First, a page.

Aug 07, 2016
A gigantic nebula within a distant cluster
Discovery of a giant blob of ionized hydrogen in a galaxy cluster of the distant Universe

An international team led by researchers from the “Service d'Astrophysique / Laboratoire AIM” of CEA-IRFU has discovered a giant nebula of ionized gas in the central region of the distant galaxy cluster CL J1449+0856. Extending over 300,000 light-years, this nebula was detected from an emission line of hydrogen, arising from a gigantic reservoir of warm gas probably ionized by two luminous quasars of the cluster. It is the first time that astronomers find in a distant galaxy cluster such a giant emission from warm gas coexisting with the hot intracluster plasma, detected with X-ray telescopes. The hot and warm gas are likely to interact, causing the evaporation of the nebula and setting its time evolution. This discovery suggests the existence of a physical connection between gas reservoirs and the first evolutionary stages of the largest bound structures of the Universe. This work is published by Francesco Valentino and his collaborators in the revue The Astrophysical Journal.


Mysterious beacons in the distant Universe

Gigantic reservoirs of ionized hydrogen in the distant Universe were discovered in the late 1990s thanks to their very luminous Lyman-alpha emission extending over several thousand light-years. However, despite intensive investigation, many aspects of these giant Lyman-alpha nebulae remain mysterious, including their origin, powering mechanism, and time evolution. They may constitute giant reservoirs able to feed the formation of new stars and the build-up of supermassive black holes in embedded galaxies and, indeed, it has been suggested that they might be the footprints of the elusive cosmic streams of gas sustaining the growth of galaxies. On the other hand, Lyman-alpha nebulae might simply be circumgalactic material illuminated by powerful ionizing sources such as active galactic nuclei, radio-galaxies, or star-bursting galaxies. Interestingly, there are hints that giant Lyman-alpha blobs generally reside in overdense regions of the Universe, providing anecdotal evidence of a physical connection between these systems and the formation of structures in the Universe.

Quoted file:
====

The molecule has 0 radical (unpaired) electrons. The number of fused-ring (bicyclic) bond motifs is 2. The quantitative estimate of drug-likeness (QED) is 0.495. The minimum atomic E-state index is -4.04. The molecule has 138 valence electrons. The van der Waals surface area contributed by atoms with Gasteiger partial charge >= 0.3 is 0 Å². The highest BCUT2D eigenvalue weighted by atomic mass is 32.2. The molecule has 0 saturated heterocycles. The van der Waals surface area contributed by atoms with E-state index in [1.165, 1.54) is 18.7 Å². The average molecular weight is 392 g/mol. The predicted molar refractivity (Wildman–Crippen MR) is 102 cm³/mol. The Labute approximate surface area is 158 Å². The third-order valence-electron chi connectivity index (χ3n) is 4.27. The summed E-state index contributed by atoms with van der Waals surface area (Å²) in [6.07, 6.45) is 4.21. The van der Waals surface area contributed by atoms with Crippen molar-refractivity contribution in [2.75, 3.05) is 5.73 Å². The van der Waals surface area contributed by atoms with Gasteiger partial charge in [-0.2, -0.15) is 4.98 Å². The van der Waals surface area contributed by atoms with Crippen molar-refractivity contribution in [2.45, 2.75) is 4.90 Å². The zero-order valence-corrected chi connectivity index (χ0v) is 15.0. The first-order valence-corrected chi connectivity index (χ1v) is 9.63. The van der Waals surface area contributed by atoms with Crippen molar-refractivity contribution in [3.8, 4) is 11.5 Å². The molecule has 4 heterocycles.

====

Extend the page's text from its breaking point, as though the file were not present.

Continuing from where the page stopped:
Giant blobs in giant structures

In attempt to shed light on these issues and in particular on the relation between Lyman-alpha nebulae and their surrounding environment, the research team targeted with the Keck Telescope one of the most distant galaxy clusters currently known, CL J1449+0856. Located at a cosmological redshift z=1.99, hence a distance of ~10 Billion light-years, this cluster was discovered a few years ago by the same team. The researchers used a narrow-band imaging technique to observe the Lyman-alpha emission of hydrogen gas with the LRIS instrument and produced a map of the cluster based on this line emission. Besides a few individual cluster galaxies emitting and absorbing Lyman-alpha light, the observations revealed a very extended and luminous emission in the central region of the cluster. The size (~300,000 light-years) and luminosity of this emission qualify it as a giant Lyman-alpha nebula, strongly reinforcing the idea that these objects are connected to the formation of largest bound structures in the Universe, galaxy clusters. The size and luminosity allowed the researchers to estimate the mass of the gas in the nebula (1-10 x 109 solar masses) and its electron density (1-10 cm-3), for a typical temperature of 10,000 K. This warm gas is spatially coincident with the hot intracluster medium which, at 107 K, is emitting X-rays detected with the XMM-Newton and Chandra telescopes. This highlights how multi-phase gas reservoirs exist in the early stages of galaxy cluster evolution, when the Universe was only 3 billion years old.

A gigantic nebula within a distant cluster